Aung San Suu Kyi ready for resumption of her trial, lawyer says
Wed 8 Jul 2009
Opposition leader Aung San Suu Kyi was briefed for two hours by her defence team Wednesday and is well prepared for her trial which is scheduled to resume on Friday, one of her lawyers said.
Suu Kyi’s defence team met with the Nobel peace laureate in Insein Prison in preparation for the continuation of her trial Friday, when defence witness Khin Moe Moe will testify, Nyan Win, one of her lawyers, said Wednesday.
“Daw (Mrs) Aung San Suu Kyi is fully prepared for whatever happens at the trial,” Nyan Win said.
Nyan Win, who is the official spokesman for Suu Kyi’s National League for Democracy (NLD) party, also informed Suu Kyi that United Nations Secretary-General Ban Ki-moon had been denied a meeting with her by the junta during his brief trip to Myanmar on Friday and
“She made no remark on that,” Nyan Win said.
Myanmar’s military regime refused Ban’s request to meet Suu Kyi on the grounds that she was currently on trial, and such a visit might prejudice the judiciary.
The excuse was deemed ridiculous since it is well-known that Myanmar’s judiciary does not operate independently of the junta.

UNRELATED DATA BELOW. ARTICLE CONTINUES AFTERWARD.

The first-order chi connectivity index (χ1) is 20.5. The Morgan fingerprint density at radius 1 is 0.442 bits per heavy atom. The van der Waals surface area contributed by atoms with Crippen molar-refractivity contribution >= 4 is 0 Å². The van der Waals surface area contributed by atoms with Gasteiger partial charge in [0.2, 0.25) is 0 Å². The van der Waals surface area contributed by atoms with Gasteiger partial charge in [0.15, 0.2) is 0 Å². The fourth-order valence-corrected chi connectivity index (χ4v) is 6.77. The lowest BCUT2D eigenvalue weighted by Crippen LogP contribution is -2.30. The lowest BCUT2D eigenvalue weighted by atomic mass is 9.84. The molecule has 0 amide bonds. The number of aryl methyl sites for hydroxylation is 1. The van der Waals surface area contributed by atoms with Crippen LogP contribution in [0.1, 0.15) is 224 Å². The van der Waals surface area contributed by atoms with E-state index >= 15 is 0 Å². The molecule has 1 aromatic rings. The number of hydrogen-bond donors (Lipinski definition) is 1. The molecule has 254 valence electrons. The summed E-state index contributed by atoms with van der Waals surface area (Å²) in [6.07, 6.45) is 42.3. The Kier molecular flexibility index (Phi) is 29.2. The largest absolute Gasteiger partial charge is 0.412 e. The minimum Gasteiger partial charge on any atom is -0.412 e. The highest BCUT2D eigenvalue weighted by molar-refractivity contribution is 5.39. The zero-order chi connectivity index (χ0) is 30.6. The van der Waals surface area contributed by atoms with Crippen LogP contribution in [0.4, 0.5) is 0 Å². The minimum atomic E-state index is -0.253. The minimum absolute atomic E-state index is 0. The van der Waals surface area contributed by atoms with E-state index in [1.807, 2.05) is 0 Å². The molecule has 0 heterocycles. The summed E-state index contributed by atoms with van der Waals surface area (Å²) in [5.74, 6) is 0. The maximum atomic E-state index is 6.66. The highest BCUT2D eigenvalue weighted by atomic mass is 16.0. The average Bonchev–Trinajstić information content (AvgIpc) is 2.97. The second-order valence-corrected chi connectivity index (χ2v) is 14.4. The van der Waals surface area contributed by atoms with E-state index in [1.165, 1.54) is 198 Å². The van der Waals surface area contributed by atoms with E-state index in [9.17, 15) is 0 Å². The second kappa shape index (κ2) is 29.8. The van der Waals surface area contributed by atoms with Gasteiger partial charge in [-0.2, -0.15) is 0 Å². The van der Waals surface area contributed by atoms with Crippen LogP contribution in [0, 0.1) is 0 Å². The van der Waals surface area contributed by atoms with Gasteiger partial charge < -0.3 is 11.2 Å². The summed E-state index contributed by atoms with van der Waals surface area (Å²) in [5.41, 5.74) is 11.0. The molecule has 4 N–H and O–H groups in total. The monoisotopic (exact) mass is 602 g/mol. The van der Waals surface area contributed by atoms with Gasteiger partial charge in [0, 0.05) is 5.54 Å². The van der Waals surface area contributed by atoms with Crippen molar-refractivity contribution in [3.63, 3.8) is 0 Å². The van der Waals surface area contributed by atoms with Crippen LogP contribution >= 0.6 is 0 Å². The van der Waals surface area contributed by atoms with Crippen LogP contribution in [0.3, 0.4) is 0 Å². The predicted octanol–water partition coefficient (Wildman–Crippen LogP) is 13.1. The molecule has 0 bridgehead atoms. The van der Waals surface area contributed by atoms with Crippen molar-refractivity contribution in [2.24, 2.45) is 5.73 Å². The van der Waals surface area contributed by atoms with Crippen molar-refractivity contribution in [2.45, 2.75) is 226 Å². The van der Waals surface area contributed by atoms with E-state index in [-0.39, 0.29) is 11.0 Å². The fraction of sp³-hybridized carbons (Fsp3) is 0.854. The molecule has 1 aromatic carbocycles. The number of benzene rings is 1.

Ban said he was “very disappointed” by the refusal, and described it as “missed opportunity” for the regime.
Khin Moe Moe, an NLD member and professional attorney, was originally scheduled to testify on Friday, but the court session was postponed until July 10, shortly after UN chief Ban arrived in Yangon.
A special court has been set up at Insein Prison to try Suu Kyi for breaking the terms of her detention by allegedly permitting US national John William Yettaw to swim to her lakeside home-cum-prison on May 3 and stay until May 5.
Suu Kyi’s trial began May 11. While the prosecution was allowed to present 14 witnesses in the first week, the defence was initially allowed only one. Later a second witness, Khin Moe Moe, was permitted.
Critics have accused the military junta of using the case as a pretext to keep Suu Kyi in jail during a politically sensitive period leading up to a general election planned for next year.
Suu Kyi has spent 13 of the past 19 years in detention.
Suu Kyi’s NLD won the 1990 general election by a landslide but has been blocked from power by Myanmar’s junta for the past 19 years.
The new trial of Suu Kyi, whose most recent six-year house detention sentence expired May 27, has sparked a chorus of protests from world leaders and even statements of concern from its regional allies in the Association of South-East Asian Nations.
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